Tank Rehab, need Advice!

Hello! I have become the general caretaker of a 75 gallon reef tank that has fallen on some hard times. This tank was mine for a decade or more in the early 2000s and when I moved out, my parents asked to keep it and my wife asked me to leave it. Over the last 5 years or so they managed pretty well, we had great success with LPS, SPS, a number of fish. Its got some great quality equipment too, nice lighting, lively and healthy sump with cheato and some hermit crabs. A nice g1x protein skimmer that apparently just kicked the bucket again (the pump died I believe) and lastly a nice healthy selection of live rock.

I know that my parents have not done water changes like they are supposed to and this has resulted in some major coral losses. We lost all of the SPS and almost all of the LPS. Salt spiked because of a failure in the auto topoff from a RODI, chemicals are unbalanced and I know that there is a lurking monster in the sandbed which is no longer evenly spread. Lastly, some softies have kind of taken over, mostly a particularly prolific breed of Green Star Polyps and Blue Star Polyps. I am looking for some advice to get this guy revitalized and ready to accept LPS and SPS corals again, as I take over the care of it.

I want to take the next few months to make sure it is in working order and so I guess my major question is… what is your advice for me getting this guy back in order? I will get test numbers here later today, I plan on going over there. And I am looking to reduce the GSPs in there significantly, so if there is anyone who wants to rehome this big rock (10" long, 4" wide) full of GSPs, I would be interested in setting something up.

Welcome to the forum @sweeneycam!

We’ve all been where you are in one form or another :slight_smile:

There are two approaches, in my mind:

  1. Start back up with regular maintenance and pull out the rocks with the invasive corals on them.
  2. Reboot the tank from scratch.

It sounds like you’re in a better spot for #1, but sometimes a full reboot can do wonders. I did one about 18 months ago and I’m extremely happy I did.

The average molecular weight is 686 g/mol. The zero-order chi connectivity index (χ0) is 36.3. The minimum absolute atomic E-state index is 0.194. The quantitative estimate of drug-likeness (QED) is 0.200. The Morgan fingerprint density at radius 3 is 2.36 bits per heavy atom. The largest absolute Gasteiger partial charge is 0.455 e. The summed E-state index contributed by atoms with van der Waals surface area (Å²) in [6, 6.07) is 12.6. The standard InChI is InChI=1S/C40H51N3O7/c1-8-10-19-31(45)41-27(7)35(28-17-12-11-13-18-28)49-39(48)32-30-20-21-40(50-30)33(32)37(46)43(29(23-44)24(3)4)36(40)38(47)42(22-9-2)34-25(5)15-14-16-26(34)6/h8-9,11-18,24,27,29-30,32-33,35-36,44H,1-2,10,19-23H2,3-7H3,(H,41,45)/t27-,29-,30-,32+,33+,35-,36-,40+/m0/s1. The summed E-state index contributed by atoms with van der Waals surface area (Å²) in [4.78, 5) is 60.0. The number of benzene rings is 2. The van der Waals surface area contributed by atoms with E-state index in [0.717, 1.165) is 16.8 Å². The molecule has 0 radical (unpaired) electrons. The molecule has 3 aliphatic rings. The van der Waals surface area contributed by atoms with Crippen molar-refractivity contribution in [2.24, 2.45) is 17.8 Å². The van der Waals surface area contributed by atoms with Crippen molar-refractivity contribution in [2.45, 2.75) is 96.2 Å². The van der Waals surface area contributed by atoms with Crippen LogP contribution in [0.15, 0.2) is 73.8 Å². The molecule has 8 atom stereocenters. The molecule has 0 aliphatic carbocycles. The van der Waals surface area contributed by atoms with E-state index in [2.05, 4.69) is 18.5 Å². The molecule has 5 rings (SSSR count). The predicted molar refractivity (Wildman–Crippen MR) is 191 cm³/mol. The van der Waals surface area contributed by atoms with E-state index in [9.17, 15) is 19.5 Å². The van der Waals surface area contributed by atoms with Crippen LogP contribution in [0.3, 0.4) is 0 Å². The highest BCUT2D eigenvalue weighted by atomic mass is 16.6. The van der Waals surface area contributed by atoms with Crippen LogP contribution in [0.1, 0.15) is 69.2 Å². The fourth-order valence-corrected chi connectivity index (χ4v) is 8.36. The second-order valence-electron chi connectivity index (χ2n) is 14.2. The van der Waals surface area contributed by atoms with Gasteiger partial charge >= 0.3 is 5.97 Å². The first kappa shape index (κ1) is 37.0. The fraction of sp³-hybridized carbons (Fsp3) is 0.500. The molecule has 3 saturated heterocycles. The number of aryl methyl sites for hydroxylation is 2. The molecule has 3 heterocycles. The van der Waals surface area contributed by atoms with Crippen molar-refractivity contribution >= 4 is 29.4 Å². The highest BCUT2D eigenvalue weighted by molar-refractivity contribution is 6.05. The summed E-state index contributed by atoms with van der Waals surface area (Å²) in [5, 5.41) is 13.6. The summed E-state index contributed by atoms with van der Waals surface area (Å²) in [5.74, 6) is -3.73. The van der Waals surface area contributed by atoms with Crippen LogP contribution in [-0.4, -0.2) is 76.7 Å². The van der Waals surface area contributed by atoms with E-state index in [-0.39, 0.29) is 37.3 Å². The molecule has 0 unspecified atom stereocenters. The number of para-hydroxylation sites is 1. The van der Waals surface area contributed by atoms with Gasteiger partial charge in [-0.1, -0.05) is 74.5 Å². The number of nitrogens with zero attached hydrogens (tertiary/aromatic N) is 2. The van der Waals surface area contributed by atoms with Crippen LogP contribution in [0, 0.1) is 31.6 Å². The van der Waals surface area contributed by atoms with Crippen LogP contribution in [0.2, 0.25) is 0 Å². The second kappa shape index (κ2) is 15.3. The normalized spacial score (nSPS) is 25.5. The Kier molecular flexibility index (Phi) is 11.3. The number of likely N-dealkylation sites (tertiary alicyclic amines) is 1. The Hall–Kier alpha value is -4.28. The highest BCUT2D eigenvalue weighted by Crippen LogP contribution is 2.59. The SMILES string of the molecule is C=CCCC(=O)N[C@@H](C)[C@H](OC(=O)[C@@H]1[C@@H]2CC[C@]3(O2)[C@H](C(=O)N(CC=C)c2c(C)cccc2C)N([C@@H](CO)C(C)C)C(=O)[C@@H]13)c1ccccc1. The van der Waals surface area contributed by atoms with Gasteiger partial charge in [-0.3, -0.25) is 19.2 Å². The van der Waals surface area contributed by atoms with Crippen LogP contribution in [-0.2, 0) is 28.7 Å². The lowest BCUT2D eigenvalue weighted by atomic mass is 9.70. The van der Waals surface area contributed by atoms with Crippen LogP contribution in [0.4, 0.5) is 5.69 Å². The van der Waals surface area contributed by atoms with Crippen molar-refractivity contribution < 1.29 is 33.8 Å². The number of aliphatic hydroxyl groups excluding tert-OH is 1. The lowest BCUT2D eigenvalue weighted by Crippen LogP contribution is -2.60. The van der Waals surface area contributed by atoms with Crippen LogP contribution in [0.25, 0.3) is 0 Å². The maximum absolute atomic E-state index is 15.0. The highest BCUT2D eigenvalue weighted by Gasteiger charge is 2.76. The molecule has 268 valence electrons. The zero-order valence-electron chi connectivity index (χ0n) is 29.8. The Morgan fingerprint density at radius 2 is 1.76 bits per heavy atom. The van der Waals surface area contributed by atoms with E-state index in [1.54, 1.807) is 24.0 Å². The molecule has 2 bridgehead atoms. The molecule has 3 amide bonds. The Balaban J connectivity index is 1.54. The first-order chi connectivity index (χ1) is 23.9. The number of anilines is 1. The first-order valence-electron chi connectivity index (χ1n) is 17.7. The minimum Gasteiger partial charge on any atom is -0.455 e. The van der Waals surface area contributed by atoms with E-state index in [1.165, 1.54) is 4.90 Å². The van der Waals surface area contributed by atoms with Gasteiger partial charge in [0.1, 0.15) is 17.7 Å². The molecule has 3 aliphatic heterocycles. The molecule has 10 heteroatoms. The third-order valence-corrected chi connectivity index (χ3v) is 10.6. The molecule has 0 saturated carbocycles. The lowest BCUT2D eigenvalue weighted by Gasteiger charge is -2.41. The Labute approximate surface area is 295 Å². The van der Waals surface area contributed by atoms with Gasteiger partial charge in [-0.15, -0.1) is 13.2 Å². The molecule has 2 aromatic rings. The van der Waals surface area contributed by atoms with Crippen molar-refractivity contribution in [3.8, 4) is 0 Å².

I’m sure a local store, like Frags 2 Fishes, would be willing to take the large rocks with coral on them from you for store credits.

@Donavon is in the midst of a reboot right now too, actually. What do you think?

Welcome to the club

  1. Replace all the cartridges in your RO/Di unit including the membrane.
  2. Remove all dead corals from the tank
  3. Get the protein skimmer back up running
  4. Make up new RO water for a 20% water change @15 gallons
  5. Mix in salt to RO water and let sit overnight with a heater to proper temp
  6. Do 15 gal water change, next day check parameters.
  7. Do a 2nd water change 1 week later check parameters next day
    This is just my opinion to get the tank slowly back. I am sure other members will contribute to the process.
    Good luck, take your time

I decided to completely reboot my tank but there was good reason for it. I had some invasive aiptasia anemones, algae issues, and wanted to do away with the deep sand bed.

If you are not have ong major algae issues then my guess is corals probably perished due to alkalinity, magnesium, and calcium deficiencies. It’s hard to say but my guess would be if it was excess nutrient issues you would be battling Algae.

I would say follow along the lines of what Houndsbayman is saying above.

Get the tank generally cleaned up, get rid of unwanted/nuisance coral, get a husbandry routine in place and once parameters are stable/consistent start introducing desirable coral a few at a time every couple weeks or so.

Go slow with getting the coral back in and monitor their needs/usage of elements regularly.

I am about a week or two away from starting to introduce corals myself and am planning to do a few each weekend so I can monitor the changing needs


I would look for ways to automate away as many processes as possible. Some thought to consider below:

  1. Top off - I use a Tunze osmolator.
  2. Dosing - I use a cheap Jebo pump - Baking soda for Alk and Kalk for Ca/Alk/Ph boost
  3. Feeding - $20 amazon rechargable feeder w/ PE pellets
  4. Export - I use a skimmer, but I also prolifically grow chaeto algae which is a big part my nutrient export. I also run on an opposite light schedule to help with Ph swing
  5. Mixing station - If you have the room to work with set up a dedicated space to hold fresh and mixed sea water. Always good to have atleast a few gallons in reserve.
  6. Testing - Hanna Alk checker is super easy. The ultra low PO4 is a bit more challenging. I use salifert for everything else.
  7. DC pumps - I love the idea of DC pumps. much less energy consumption and flow is easily controllable - I use cheapo Jebos - Thinking ill upgrade as time goes on
  8. Flow - important for nutrient export. Love my MP40, but expensive. I also use Jebo gyre style pumps and those work pretty well, also cheap.
  9. Rock structure - While it is significantly more work, my rock is drilled and held together with 1/4 in fiberglass rods. I easily disassemble my rock scape. My frags sit on custom tiles with pegs to make moving colonies super easy. biggest downside is upfront TIME commitment.

there’s always more. good luck